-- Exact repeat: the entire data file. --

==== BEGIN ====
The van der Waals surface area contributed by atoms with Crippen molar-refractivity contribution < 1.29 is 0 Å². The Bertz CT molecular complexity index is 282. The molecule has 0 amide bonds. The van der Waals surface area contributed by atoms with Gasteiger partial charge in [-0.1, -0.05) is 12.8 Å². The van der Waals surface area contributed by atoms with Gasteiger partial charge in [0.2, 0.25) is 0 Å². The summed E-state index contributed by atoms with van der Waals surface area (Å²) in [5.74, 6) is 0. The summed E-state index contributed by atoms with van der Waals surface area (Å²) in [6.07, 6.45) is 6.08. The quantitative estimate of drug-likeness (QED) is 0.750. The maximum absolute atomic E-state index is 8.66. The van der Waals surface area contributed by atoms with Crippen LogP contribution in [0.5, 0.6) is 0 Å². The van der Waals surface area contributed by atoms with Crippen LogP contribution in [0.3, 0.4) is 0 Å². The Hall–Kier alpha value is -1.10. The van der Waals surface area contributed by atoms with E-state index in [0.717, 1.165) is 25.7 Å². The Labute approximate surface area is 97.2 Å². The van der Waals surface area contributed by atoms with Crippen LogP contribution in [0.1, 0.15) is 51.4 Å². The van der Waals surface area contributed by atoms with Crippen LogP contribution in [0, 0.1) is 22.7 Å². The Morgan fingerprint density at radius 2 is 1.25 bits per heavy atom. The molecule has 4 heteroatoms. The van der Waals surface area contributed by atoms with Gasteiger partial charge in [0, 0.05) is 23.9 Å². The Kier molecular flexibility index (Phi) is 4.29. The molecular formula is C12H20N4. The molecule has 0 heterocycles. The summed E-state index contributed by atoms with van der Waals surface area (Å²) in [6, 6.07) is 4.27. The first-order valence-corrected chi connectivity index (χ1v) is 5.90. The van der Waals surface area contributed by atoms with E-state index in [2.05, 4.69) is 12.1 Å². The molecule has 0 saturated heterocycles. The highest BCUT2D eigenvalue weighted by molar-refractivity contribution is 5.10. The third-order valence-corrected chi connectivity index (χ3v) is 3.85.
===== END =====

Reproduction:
The van der Waals surface area contributed by atoms with Crippen molar-refractivity contribution < 1.29 is 0 Å². The Bertz CT molecular complexity index is 282. The molecule has 0 amide bonds. The van der Waals surface area contributed by atoms with Gasteiger partial charge in [-0.1, -0.05) is 12.8 Å². The van der Waals surface area contributed by atoms with Gasteiger partial charge in [0.2, 0.25) is 0 Å². The summed E-state index contributed by atoms with van der Waals surface area (Å²) in [5.74, 6) is 0. The summed E-state index contributed by atoms with van der Waals surface area (Å²) in [6.07, 6.45) is 6.08. The quantitative estimate of drug-likeness (QED) is 0.750. The maximum absolute atomic E-state index is 8.66. The van der Waals surface area contributed by atoms with Crippen LogP contribution in [0.5, 0.6) is 0 Å². The van der Waals surface area contributed by atoms with Crippen LogP contribution in [0.3, 0.4) is 0 Å². The Hall–Kier alpha value is -1.10. The van der Waals surface area contributed by atoms with E-state index in [0.717, 1.165) is 25.7 Å². The Labute approximate surface area is 97.2 Å². The van der Waals surface area contributed by atoms with Crippen LogP contribution in [0.1, 0.15) is 51.4 Å². The van der Waals surface area contributed by atoms with Crippen LogP contribution in [0, 0.1) is 22.7 Å². The Morgan fingerprint density at radius 2 is 1.25 bits per heavy atom. The molecule has 4 heteroatoms. The van der Waals surface area contributed by atoms with Gasteiger partial charge in [0, 0.05) is 23.9 Å². The Kier molecular flexibility index (Phi) is 4.29. The molecular formula is C12H20N4. The molecule has 0 heterocycles. The summed E-state index contributed by atoms with van der Waals surface area (Å²) in [6, 6.07) is 4.27. The first-order valence-corrected chi connectivity index (χ1v) is 5.90. The van der Waals surface area contributed by atoms with E-state index in [2.05, 4.69) is 12.1 Å². The molecule has 0 saturated heterocycles. The highest BCUT2D eigenvalue weighted by molar-refractivity contribution is 5.10. The third-order valence-corrected chi connectivity index (χ3v) is 3.85.